NZ nationals: New Zealanders do not require a visa for stays of up to 90 days, provided they hold a passport valid for the period of intended stay.
All visitors must hold a return or onward ticket, all documents required for their next destination and sufficient funds. As part of the Western Hemisphere Travel Initiative (WHTI), all travellers travelling between the United States and Canada, Mexico, Bermuda, and the Caribbean region are required to present a passport or other valid travel document to enter or re-enter the United States. If departing from the USA, a valid passport will be required by immigration authorities. Your passport should be valid for a minimum period of 6 months from the date of entry into Turks and Caicos. Immigration officials often apply different rules to those stated by travel agents and official sources.
No vaccinations are required for entry to the islands, except for those coming from a yellow fever area that must hold proof of vaccination. A vaccination for hepatitis A should be considered.
Medical facilities are limited and comprehensive health insurance, including coverage for transfer by helicopter, is recommended for all travellers. Serious cases are usually evacuated to Miami or Nassau. There is a small hospital on Grand Turk and some private general practitioners on Providenciales.
Tips of around 15 percent of the bill are the norm for waiters, taxi drivers and bar tenders. Hotels usually include a service charge of 10 to 15 percent.
Visits to the Turks and Caicos Islands are usually trouble-free, and crime is generally of a petty, opportunistic kind. The crime rate is low, but on the favourite tourist island of Providenciales there have been incidents of burglary and theft, so visitors should take precautions with valuables. Robberies have occurred on Grace Bay Beach. Hurricane season generally runs from June to November.
Culture in the Turks and Caicos Islands is relaxed and hospitable if not overly friendly, and islanders are known for their good manners. Address strangers with respect and note that the use of titles is considered normal and appropriate. Things happen slowly on the islands and attempting to rush service will only annoy. You should cover beachwear when off the beach, and men need to wear long pants at smarter restaurants. Topless and nude sunbathing is illegal. Gay and lesbian relationships are legal, but tend to be discreet and public displays of affection may be frowned upon.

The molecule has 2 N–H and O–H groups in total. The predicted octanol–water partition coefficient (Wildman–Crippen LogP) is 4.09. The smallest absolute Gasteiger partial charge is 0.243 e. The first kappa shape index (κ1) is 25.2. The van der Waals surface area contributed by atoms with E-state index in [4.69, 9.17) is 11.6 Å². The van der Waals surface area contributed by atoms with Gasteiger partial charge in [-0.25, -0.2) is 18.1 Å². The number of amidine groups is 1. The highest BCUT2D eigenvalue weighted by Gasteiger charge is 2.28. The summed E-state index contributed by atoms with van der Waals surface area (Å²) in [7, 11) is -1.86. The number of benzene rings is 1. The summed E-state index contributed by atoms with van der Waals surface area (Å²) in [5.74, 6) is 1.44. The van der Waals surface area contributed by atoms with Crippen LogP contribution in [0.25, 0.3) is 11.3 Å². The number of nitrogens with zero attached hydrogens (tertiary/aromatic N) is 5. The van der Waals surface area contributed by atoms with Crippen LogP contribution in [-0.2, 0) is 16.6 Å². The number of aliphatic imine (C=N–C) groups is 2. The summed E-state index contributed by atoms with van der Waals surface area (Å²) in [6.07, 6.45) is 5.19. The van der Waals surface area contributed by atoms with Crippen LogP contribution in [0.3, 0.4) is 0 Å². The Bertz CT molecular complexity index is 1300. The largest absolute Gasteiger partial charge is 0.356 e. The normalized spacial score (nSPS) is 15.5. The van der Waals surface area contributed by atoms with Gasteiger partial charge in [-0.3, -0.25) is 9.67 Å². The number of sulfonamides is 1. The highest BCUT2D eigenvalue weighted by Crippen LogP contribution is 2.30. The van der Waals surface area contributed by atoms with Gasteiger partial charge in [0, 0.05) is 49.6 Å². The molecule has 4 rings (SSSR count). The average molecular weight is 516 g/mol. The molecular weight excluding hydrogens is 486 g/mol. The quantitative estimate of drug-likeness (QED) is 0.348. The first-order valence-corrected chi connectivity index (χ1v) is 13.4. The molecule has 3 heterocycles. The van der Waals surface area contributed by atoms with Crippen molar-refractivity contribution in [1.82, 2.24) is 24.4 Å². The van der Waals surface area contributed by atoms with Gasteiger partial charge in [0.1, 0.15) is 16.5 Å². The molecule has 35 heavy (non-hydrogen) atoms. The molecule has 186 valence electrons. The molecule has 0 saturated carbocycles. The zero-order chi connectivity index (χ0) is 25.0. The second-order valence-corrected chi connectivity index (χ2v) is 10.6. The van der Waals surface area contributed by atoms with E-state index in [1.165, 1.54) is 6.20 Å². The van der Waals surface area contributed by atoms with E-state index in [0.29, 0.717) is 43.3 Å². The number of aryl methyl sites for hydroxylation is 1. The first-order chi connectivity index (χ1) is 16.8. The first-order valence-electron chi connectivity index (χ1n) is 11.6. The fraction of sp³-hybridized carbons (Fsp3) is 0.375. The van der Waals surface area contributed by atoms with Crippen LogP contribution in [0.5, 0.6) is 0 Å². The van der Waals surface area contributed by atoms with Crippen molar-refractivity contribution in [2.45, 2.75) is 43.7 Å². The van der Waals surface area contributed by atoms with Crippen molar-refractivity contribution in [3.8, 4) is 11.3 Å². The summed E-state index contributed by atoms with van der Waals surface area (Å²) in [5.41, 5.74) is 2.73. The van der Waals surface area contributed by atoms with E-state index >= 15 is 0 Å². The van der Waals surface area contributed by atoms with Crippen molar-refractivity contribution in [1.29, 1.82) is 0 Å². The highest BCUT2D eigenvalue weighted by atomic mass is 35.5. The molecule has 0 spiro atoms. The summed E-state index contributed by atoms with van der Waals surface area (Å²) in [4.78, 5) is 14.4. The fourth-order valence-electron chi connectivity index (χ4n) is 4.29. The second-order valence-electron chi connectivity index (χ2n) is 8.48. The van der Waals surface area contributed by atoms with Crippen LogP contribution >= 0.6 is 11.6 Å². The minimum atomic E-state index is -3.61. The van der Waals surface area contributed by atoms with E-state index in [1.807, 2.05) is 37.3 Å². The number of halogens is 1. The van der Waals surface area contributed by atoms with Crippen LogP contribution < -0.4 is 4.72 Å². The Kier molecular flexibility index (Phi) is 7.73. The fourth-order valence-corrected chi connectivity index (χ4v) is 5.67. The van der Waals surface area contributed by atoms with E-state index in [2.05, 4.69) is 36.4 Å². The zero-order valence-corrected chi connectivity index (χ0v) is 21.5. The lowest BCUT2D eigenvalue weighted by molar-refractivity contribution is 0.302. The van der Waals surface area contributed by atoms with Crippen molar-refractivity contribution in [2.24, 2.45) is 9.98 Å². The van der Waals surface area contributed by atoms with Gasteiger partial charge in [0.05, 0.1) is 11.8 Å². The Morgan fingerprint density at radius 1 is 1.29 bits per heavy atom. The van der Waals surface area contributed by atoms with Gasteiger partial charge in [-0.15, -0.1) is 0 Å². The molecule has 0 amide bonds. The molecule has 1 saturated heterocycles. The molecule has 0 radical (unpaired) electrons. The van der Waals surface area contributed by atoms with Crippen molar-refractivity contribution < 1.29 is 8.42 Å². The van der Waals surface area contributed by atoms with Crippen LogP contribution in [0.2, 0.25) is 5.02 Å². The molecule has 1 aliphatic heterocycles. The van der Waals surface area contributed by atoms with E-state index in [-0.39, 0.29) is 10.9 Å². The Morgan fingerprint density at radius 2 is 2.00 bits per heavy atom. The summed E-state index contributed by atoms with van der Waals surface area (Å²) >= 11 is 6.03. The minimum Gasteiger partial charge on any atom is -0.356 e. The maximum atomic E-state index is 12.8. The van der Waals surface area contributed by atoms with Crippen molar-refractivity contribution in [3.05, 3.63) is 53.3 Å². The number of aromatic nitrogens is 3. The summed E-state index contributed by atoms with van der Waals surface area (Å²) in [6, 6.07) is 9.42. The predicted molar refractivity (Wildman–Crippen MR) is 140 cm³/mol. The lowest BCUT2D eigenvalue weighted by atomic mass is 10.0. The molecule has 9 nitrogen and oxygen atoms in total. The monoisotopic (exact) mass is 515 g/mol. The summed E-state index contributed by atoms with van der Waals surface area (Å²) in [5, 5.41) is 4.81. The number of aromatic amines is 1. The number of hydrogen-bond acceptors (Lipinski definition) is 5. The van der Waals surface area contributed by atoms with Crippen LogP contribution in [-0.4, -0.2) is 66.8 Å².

The Turks and Caicos Islands are subject to English Common Law and business is conducted in a similar manner to the United Kingdom; however, suits are only necessary for the most formal of occasions. Business hours are generally 8.30am to 4.30pm, Monday to Friday.
Cable & Wireless Ltd. provides the islands, and most of the Caribbean, with a digital network of telecommunications, including GSM cellular coverage and internet connections. The country direct dialling code is +1 followed by 649. The outgoing code is 011 followed by the relevant country code (e.g. 01144 for the United Kingdom). Public phones operate with phone cards.
Travellers may enter the Turks and Caicos Islands with the following goods without paying customs duty: 200 cigarettes or 50 cigars or 220g of tobacco products; and 1 litre spirits or 2 litres wine. Spearguns are strictly prohibited.
Turks and Caicos Tourist Board, Grand Turk: +1 649 946 2321 or www.turksandcaicostourism.com
Turks and Caicos Island Foreign Representation, London, United Kingdom: +44 (0) 20 7034 7845
US Embassy Nassau, The Bahamas (also responsible for Turks and Caicos): +(242) 322-1181 ext. 4406.
UK Governor's Office, Grand Turk: +1 649 946 2309.
Canadian High Commission, Kingston, Jamaica (also responsible for Turks and Caicos Islands): +1 876 926 1500
Australian High Commission, Port of Spain, Trinidad and Tobago (also responsible for Turks and Caicos Islands): +1 868 822 5450.